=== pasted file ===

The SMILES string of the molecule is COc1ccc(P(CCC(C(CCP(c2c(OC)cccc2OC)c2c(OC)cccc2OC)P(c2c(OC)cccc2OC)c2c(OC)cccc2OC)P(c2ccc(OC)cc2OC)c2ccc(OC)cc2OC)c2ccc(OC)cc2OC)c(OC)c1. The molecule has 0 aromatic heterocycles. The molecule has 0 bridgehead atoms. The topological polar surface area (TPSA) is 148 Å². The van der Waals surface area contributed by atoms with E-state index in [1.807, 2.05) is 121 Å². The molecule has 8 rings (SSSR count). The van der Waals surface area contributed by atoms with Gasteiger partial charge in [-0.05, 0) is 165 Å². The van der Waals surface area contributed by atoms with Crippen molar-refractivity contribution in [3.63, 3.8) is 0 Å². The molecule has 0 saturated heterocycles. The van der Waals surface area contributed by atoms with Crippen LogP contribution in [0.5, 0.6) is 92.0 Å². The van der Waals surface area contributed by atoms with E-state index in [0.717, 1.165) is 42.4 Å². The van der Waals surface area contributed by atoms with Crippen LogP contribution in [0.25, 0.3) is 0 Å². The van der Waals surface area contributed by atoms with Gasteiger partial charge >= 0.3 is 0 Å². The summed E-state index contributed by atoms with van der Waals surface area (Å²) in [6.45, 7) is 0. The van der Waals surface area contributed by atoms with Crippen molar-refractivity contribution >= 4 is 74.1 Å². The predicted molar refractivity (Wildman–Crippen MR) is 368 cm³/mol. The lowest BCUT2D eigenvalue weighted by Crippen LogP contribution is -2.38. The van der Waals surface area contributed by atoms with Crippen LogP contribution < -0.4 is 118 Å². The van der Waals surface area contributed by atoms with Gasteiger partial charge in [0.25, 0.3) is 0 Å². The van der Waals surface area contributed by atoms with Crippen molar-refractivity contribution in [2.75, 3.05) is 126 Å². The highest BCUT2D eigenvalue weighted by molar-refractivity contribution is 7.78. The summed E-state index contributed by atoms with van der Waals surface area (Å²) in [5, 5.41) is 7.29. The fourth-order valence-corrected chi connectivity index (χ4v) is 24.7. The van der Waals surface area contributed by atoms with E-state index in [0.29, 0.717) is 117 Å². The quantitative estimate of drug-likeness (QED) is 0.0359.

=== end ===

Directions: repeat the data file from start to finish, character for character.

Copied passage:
The SMILES string of the molecule is COc1ccc(P(CCC(C(CCP(c2c(OC)cccc2OC)c2c(OC)cccc2OC)P(c2c(OC)cccc2OC)c2c(OC)cccc2OC)P(c2ccc(OC)cc2OC)c2ccc(OC)cc2OC)c2ccc(OC)cc2OC)c(OC)c1. The molecule has 0 aromatic heterocycles. The molecule has 0 bridgehead atoms. The topological polar surface area (TPSA) is 148 Å². The van der Waals surface area contributed by atoms with E-state index in [1.807, 2.05) is 121 Å². The molecule has 8 rings (SSSR count). The van der Waals surface area contributed by atoms with Gasteiger partial charge in [-0.05, 0) is 165 Å². The van der Waals surface area contributed by atoms with Crippen molar-refractivity contribution in [3.63, 3.8) is 0 Å². The molecule has 0 saturated heterocycles. The van der Waals surface area contributed by atoms with Crippen LogP contribution in [0.5, 0.6) is 92.0 Å². The van der Waals surface area contributed by atoms with E-state index in [0.717, 1.165) is 42.4 Å². The van der Waals surface area contributed by atoms with Crippen LogP contribution in [0.25, 0.3) is 0 Å². The van der Waals surface area contributed by atoms with Gasteiger partial charge >= 0.3 is 0 Å². The summed E-state index contributed by atoms with van der Waals surface area (Å²) in [6.45, 7) is 0. The van der Waals surface area contributed by atoms with Crippen molar-refractivity contribution >= 4 is 74.1 Å². The predicted molar refractivity (Wildman–Crippen MR) is 368 cm³/mol. The lowest BCUT2D eigenvalue weighted by Crippen LogP contribution is -2.38. The van der Waals surface area contributed by atoms with Crippen LogP contribution < -0.4 is 118 Å². The van der Waals surface area contributed by atoms with Gasteiger partial charge in [0.25, 0.3) is 0 Å². The van der Waals surface area contributed by atoms with Crippen molar-refractivity contribution in [2.75, 3.05) is 126 Å². The highest BCUT2D eigenvalue weighted by molar-refractivity contribution is 7.78. The summed E-state index contributed by atoms with van der Waals surface area (Å²) in [5, 5.41) is 7.29. The fourth-order valence-corrected chi connectivity index (χ4v) is 24.7. The van der Waals surface area contributed by atoms with E-state index in [0.29, 0.717) is 117 Å². The quantitative estimate of drug-likeness (QED) is 0.0359.